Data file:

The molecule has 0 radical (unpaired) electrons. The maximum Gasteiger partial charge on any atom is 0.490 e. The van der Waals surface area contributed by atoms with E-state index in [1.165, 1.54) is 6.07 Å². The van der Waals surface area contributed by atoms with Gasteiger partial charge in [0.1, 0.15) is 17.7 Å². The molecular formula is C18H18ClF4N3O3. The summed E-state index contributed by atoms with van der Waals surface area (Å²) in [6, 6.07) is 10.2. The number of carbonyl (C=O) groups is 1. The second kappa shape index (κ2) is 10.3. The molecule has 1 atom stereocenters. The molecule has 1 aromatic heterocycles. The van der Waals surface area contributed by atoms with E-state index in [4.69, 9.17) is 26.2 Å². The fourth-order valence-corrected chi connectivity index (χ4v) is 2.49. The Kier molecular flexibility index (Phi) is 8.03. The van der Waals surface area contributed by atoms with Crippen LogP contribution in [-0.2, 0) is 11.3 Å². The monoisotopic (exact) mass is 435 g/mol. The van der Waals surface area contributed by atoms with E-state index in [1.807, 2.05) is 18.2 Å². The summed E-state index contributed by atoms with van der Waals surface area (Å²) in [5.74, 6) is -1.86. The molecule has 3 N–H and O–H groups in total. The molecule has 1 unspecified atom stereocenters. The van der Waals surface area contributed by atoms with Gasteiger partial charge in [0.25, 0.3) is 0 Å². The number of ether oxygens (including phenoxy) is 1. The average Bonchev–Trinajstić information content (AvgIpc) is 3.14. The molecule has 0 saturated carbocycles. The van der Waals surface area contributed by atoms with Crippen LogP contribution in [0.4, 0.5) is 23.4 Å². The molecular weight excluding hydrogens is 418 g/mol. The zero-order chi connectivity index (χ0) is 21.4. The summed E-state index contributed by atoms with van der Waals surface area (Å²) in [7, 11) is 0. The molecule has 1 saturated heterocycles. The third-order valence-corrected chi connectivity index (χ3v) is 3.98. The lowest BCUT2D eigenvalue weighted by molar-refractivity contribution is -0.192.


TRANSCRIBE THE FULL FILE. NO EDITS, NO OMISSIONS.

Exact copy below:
The molecule has 0 radical (unpaired) electrons. The maximum Gasteiger partial charge on any atom is 0.490 e. The van der Waals surface area contributed by atoms with E-state index in [1.165, 1.54) is 6.07 Å². The van der Waals surface area contributed by atoms with Gasteiger partial charge in [0.1, 0.15) is 17.7 Å². The molecular formula is C18H18ClF4N3O3. The summed E-state index contributed by atoms with van der Waals surface area (Å²) in [6, 6.07) is 10.2. The number of carbonyl (C=O) groups is 1. The second kappa shape index (κ2) is 10.3. The molecule has 1 atom stereocenters. The molecule has 1 aromatic heterocycles. The van der Waals surface area contributed by atoms with E-state index in [4.69, 9.17) is 26.2 Å². The fourth-order valence-corrected chi connectivity index (χ4v) is 2.49. The Kier molecular flexibility index (Phi) is 8.03. The van der Waals surface area contributed by atoms with Crippen LogP contribution in [-0.2, 0) is 11.3 Å². The monoisotopic (exact) mass is 435 g/mol. The van der Waals surface area contributed by atoms with E-state index in [1.807, 2.05) is 18.2 Å². The summed E-state index contributed by atoms with van der Waals surface area (Å²) in [5.74, 6) is -1.86. The molecule has 3 N–H and O–H groups in total. The molecule has 1 unspecified atom stereocenters. The van der Waals surface area contributed by atoms with Gasteiger partial charge in [0.25, 0.3) is 0 Å². The number of ether oxygens (including phenoxy) is 1. The average Bonchev–Trinajstić information content (AvgIpc) is 3.14. The molecule has 0 saturated carbocycles. The van der Waals surface area contributed by atoms with Crippen LogP contribution in [0.4, 0.5) is 23.4 Å². The molecular weight excluding hydrogens is 418 g/mol. The zero-order chi connectivity index (χ0) is 21.4. The summed E-state index contributed by atoms with van der Waals surface area (Å²) in [7, 11) is 0. The molecule has 1 saturated heterocycles. The third-order valence-corrected chi connectivity index (χ3v) is 3.98. The lowest BCUT2D eigenvalue weighted by molar-refractivity contribution is -0.192.